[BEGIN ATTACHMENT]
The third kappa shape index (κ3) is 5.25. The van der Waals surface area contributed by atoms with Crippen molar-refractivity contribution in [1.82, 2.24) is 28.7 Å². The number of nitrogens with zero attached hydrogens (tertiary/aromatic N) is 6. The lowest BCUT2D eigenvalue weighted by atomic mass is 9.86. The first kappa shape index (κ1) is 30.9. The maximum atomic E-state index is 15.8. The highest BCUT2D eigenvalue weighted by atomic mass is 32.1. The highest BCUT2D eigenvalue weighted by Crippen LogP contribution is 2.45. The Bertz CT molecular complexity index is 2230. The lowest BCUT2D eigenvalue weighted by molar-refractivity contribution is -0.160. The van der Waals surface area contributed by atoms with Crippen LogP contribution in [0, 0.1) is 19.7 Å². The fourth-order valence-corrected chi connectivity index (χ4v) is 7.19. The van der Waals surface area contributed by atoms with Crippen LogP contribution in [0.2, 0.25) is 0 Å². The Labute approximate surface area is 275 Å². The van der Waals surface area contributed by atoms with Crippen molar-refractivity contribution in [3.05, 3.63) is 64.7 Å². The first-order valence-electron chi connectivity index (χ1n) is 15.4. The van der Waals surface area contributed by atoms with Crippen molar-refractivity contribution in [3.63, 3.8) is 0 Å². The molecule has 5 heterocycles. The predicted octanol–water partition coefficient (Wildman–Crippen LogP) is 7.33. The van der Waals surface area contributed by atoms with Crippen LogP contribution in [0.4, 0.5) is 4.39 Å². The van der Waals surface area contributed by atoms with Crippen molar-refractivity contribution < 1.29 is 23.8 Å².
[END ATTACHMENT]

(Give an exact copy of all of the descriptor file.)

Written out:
The third kappa shape index (κ3) is 5.25. The van der Waals surface area contributed by atoms with Crippen molar-refractivity contribution in [1.82, 2.24) is 28.7 Å². The number of nitrogens with zero attached hydrogens (tertiary/aromatic N) is 6. The lowest BCUT2D eigenvalue weighted by atomic mass is 9.86. The first kappa shape index (κ1) is 30.9. The maximum atomic E-state index is 15.8. The highest BCUT2D eigenvalue weighted by atomic mass is 32.1. The highest BCUT2D eigenvalue weighted by Crippen LogP contribution is 2.45. The Bertz CT molecular complexity index is 2230. The lowest BCUT2D eigenvalue weighted by molar-refractivity contribution is -0.160. The van der Waals surface area contributed by atoms with Crippen LogP contribution in [0, 0.1) is 19.7 Å². The fourth-order valence-corrected chi connectivity index (χ4v) is 7.19. The van der Waals surface area contributed by atoms with Crippen LogP contribution in [0.2, 0.25) is 0 Å². The Labute approximate surface area is 275 Å². The van der Waals surface area contributed by atoms with Crippen molar-refractivity contribution in [3.05, 3.63) is 64.7 Å². The first-order valence-electron chi connectivity index (χ1n) is 15.4. The van der Waals surface area contributed by atoms with Crippen molar-refractivity contribution in [3.63, 3.8) is 0 Å². The molecule has 5 heterocycles. The predicted octanol–water partition coefficient (Wildman–Crippen LogP) is 7.33. The van der Waals surface area contributed by atoms with Crippen LogP contribution in [0.4, 0.5) is 4.39 Å². The van der Waals surface area contributed by atoms with Crippen molar-refractivity contribution < 1.29 is 23.8 Å².